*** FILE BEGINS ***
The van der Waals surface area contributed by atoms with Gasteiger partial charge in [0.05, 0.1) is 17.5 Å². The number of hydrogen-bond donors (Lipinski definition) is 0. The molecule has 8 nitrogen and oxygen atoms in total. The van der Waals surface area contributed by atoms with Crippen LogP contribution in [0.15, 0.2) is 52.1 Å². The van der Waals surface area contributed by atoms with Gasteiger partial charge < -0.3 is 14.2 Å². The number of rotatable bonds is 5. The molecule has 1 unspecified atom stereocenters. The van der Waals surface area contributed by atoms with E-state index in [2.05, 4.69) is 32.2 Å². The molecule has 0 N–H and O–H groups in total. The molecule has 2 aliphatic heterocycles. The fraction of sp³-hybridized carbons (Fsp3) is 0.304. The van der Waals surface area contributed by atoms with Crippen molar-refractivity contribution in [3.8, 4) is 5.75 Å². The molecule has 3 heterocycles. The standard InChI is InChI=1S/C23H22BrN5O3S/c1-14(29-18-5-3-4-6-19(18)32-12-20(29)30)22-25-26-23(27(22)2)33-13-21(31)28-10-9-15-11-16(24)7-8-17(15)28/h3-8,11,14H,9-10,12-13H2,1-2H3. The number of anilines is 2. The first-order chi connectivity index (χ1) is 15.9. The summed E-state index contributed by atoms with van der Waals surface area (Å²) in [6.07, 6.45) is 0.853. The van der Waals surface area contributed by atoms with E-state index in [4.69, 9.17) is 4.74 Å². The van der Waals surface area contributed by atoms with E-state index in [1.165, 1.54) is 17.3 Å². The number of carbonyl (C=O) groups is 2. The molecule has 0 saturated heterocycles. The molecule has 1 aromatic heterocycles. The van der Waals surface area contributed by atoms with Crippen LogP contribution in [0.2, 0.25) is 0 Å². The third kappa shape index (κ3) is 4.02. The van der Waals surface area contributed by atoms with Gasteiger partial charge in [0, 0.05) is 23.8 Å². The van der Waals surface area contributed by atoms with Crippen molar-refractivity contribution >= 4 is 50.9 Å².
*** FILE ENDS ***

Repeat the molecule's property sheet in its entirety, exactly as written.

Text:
The van der Waals surface area contributed by atoms with Gasteiger partial charge in [0.05, 0.1) is 17.5 Å². The number of hydrogen-bond donors (Lipinski definition) is 0. The molecule has 8 nitrogen and oxygen atoms in total. The van der Waals surface area contributed by atoms with Crippen LogP contribution in [0.15, 0.2) is 52.1 Å². The van der Waals surface area contributed by atoms with Gasteiger partial charge < -0.3 is 14.2 Å². The number of rotatable bonds is 5. The molecule has 1 unspecified atom stereocenters. The van der Waals surface area contributed by atoms with E-state index in [2.05, 4.69) is 32.2 Å². The molecule has 0 N–H and O–H groups in total. The molecule has 2 aliphatic heterocycles. The fraction of sp³-hybridized carbons (Fsp3) is 0.304. The van der Waals surface area contributed by atoms with Crippen molar-refractivity contribution in [3.8, 4) is 5.75 Å². The molecule has 3 heterocycles. The standard InChI is InChI=1S/C23H22BrN5O3S/c1-14(29-18-5-3-4-6-19(18)32-12-20(29)30)22-25-26-23(27(22)2)33-13-21(31)28-10-9-15-11-16(24)7-8-17(15)28/h3-8,11,14H,9-10,12-13H2,1-2H3. The number of anilines is 2. The first-order chi connectivity index (χ1) is 15.9. The summed E-state index contributed by atoms with van der Waals surface area (Å²) in [6.07, 6.45) is 0.853. The van der Waals surface area contributed by atoms with E-state index in [4.69, 9.17) is 4.74 Å². The van der Waals surface area contributed by atoms with E-state index in [1.165, 1.54) is 17.3 Å². The number of carbonyl (C=O) groups is 2. The molecule has 0 saturated heterocycles. The molecule has 1 aromatic heterocycles. The van der Waals surface area contributed by atoms with Crippen LogP contribution in [0.2, 0.25) is 0 Å². The third kappa shape index (κ3) is 4.02. The van der Waals surface area contributed by atoms with Gasteiger partial charge in [0, 0.05) is 23.8 Å². The van der Waals surface area contributed by atoms with Crippen molar-refractivity contribution >= 4 is 50.9 Å².